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Warning after Tutu berry poisoning

Friday 2 March 2018Media release2 minutes to read

A 51 year-old hunter has survived a severe case of tutu berry poisoning.

The man was hunting in the South Island and consumed a significant amount of tutu berries, unaware they are highly toxic.

Dr Paul Gee, Emergency Medicine Specialist, says the man suffered seizures and required intensive care at Christchurch Hospital, but is now recovering.

Tutu shrubs (Coriaria arborea) are common along bush tracks and river banks throughout New Zealand. Tutu fruit in summer producing purple and black berries of similar size to blueberries. Though they are sweet to the taste they are also, unfortunately, poisonous.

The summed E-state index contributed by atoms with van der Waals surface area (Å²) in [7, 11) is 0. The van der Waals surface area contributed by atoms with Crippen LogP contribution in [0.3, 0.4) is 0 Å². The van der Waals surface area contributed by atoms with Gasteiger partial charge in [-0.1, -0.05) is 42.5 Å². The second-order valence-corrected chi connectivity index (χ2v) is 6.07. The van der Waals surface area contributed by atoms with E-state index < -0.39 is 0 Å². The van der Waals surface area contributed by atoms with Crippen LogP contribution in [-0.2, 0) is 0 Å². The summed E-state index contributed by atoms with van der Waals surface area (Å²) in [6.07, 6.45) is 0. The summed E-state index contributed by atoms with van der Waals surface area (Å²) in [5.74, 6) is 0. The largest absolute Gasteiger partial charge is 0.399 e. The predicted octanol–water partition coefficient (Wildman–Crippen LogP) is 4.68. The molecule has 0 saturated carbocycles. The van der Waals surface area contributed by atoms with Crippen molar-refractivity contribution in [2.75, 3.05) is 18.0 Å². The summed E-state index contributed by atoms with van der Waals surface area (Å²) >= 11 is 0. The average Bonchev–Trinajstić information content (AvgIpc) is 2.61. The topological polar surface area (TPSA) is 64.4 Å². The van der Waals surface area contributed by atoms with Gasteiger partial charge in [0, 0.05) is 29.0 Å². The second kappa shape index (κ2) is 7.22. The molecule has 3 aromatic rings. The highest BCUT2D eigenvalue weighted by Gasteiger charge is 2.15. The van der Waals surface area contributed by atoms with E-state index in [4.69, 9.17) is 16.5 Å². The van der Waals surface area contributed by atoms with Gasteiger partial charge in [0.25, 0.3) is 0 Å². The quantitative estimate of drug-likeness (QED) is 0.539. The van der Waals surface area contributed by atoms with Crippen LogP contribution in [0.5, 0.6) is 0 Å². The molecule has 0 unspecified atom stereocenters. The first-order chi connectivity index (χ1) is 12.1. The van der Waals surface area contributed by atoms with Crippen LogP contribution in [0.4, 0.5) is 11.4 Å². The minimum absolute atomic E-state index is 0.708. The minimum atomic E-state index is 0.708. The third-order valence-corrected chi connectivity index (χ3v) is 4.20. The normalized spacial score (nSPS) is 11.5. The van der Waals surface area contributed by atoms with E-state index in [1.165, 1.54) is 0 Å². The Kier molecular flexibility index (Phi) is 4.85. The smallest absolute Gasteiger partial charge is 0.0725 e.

Most parts of the tutu plant contain the poison tutin, and there is no specific antidote.

Dr Gee says every year there are enquiries about potential tutu berry poisonings or actual cases. Livestock deaths have been attributed to eating tutu and there are even documented stories of circus elephant deaths.

Trampers and day walkers are warned not to eat unidentified purple or black New Zealand native berries.

There have been instances in New Zealand where tourists have eaten the berries, leading to unexplained collapses and seizures.

In almost all cases patients recover but deaths have been reported in the past.


Tutu; Coriara arborea images at the NZ Plant Conservation Network;

A listing of toxic plants in NZ can be found at;

First aid advice can be sought from National Poisons Centre 0800 POISON (0800 764 766)



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Page last updated: 19 October 2020

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